How to start a conversation with…
Telling people you are struggling can be really hard, but once you do those people can be your greatest allies in dealing with the issues you are facing.
Some people keep quiet because they are scared of losing that friendship, of being judged or of everyone knowing, but having people on your side who know and understand what you are going through can really help.
You don’t have to do this face to face, you can do it however you feel most comfortable.
If you don't feel like you can just start that conversation, try texting them first or asking your brother or sister to ask them to bring it up. Schools can also help in this situation.
If needed you can use this time to set some boundaries to ensure they help you feel better.
They will probably have a lot of questions as they are trying to understand and figure out how they can help you.
They might be struggling to know what to do, especially if they haven’t experienced anything like this before, so having a conversation about how they can help and what you want them to do might make it easier.
If a parent has been abusive towards you, is an alcoholic, drug addict or is the trigger/reason behind how you are feeling, then ensure you have the support from a trusted adult first – this could be another family member or someone from school.
This is simple, by asking “can we have a chat?”, “can I tell you something?” or “have you got a couple of minutes?” you are letting you friend know you have something important to tell them.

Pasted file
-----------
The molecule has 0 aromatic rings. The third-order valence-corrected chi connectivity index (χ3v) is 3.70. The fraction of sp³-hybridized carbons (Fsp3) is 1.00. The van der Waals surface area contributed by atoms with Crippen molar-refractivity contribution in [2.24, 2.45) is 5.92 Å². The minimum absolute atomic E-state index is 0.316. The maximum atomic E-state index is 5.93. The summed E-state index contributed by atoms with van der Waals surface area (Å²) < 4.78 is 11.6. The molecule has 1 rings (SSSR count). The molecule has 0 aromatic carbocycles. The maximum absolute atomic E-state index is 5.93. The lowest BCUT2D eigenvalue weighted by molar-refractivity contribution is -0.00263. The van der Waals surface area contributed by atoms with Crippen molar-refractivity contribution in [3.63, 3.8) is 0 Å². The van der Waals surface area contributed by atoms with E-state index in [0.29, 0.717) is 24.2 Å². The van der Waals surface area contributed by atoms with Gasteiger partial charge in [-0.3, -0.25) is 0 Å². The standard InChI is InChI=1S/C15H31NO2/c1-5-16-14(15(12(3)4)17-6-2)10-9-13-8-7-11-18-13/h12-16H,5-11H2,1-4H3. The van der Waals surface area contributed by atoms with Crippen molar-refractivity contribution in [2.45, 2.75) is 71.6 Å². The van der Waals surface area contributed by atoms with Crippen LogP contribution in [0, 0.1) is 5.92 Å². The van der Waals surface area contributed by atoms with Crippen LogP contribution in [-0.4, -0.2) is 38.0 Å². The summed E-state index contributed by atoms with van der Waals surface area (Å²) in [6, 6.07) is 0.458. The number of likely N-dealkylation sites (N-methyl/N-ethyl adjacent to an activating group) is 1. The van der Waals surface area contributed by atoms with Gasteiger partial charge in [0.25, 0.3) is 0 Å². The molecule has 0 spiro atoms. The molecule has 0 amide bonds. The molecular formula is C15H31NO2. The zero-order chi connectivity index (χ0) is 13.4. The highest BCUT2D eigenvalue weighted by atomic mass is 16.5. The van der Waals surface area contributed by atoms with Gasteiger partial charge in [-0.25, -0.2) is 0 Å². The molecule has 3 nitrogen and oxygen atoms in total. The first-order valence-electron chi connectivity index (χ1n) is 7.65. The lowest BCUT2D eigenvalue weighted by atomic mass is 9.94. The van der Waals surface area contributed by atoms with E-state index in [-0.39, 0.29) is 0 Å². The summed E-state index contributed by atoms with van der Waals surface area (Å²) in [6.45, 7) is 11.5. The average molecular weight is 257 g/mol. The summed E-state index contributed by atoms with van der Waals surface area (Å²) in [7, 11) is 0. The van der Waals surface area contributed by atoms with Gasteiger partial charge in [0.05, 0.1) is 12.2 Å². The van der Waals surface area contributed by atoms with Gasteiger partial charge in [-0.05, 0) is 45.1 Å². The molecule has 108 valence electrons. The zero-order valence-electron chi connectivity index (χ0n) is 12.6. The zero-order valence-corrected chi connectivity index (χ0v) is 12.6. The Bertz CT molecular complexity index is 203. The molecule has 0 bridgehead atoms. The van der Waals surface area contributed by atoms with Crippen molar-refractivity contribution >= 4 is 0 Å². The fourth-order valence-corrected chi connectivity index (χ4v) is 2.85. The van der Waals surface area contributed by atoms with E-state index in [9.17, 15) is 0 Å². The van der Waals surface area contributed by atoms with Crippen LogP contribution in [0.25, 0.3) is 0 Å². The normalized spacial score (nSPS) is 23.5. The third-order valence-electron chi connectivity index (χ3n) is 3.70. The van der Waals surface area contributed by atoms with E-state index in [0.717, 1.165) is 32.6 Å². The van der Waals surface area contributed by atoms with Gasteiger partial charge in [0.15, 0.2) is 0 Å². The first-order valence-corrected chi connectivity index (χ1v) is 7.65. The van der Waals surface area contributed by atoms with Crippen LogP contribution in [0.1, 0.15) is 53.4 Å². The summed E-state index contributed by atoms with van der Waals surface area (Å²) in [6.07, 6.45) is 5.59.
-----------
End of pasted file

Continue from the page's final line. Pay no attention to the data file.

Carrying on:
One other question they might ask is “have you told anyone else?”. Friends might be able to support you when you approach others for help.
They could get upset, they might tell you something about themselves or someone else they know, so be ready for a range of outcomes.
They might not understand what you mean. If thats the case you could tell them to have a look on this site, where they can find out more and see how others have got help.
Hopefully they will be fully supportive and normally they are, but sometimes people don’t know how to deal with the situation. Figure out how they can best help you and explain how to them, let them know that just by listening and hanging out will they can make a big difference.
They will explain that you are in a safe place to speak openly.
Whoever you chose to speak to at your school with not judge you for what you tell them, they are there to support you.
They might ask if your parents or carers know or if they need to tell them. They may also ask you if your other teachers need to know.
They will ask how you feel (this might involve a sliding scale where you rank how you feel).
They can’t make any promises.
They can also help you access services outside school that could help.
*GP stands for general practitioner of medicine, meaning the doctor you are seeing has some training in all areas of medicine but is not a specialist in one.
Your GP or nurse will not judge you.
For some the next step could be a referral to a counsellor. The doctor will be able to explain what they are doing and what to expect next.
Depending on what help and support the doctor recommends for you, and your age, the doctor may need your parent or carer’s consent, however this would always be discussed with you first.
They might ask what you think has caused or triggered these feelings.
They may also ask if you have spoken to anyone else about it and if you have anyone who can support you.
Remember nothing much surprises Doctors and they will know how to handle your situation.
Some receptionists might ask you to tell them what the appointment is about, but you don’t have to tell them. If this happens you can “it’s about mental health”, or “I’m sorry I don’t feel comfortable discussing that”. Not telling the receptionist what the appointment is about should never stop you having an appointment.
On the day of the appointment you go to the doctor’s surgery and sign in for your allocated time. You will then be told what room to go to when the GP is ready to see you. You can go alone or take someone with you. It’s as simple as that.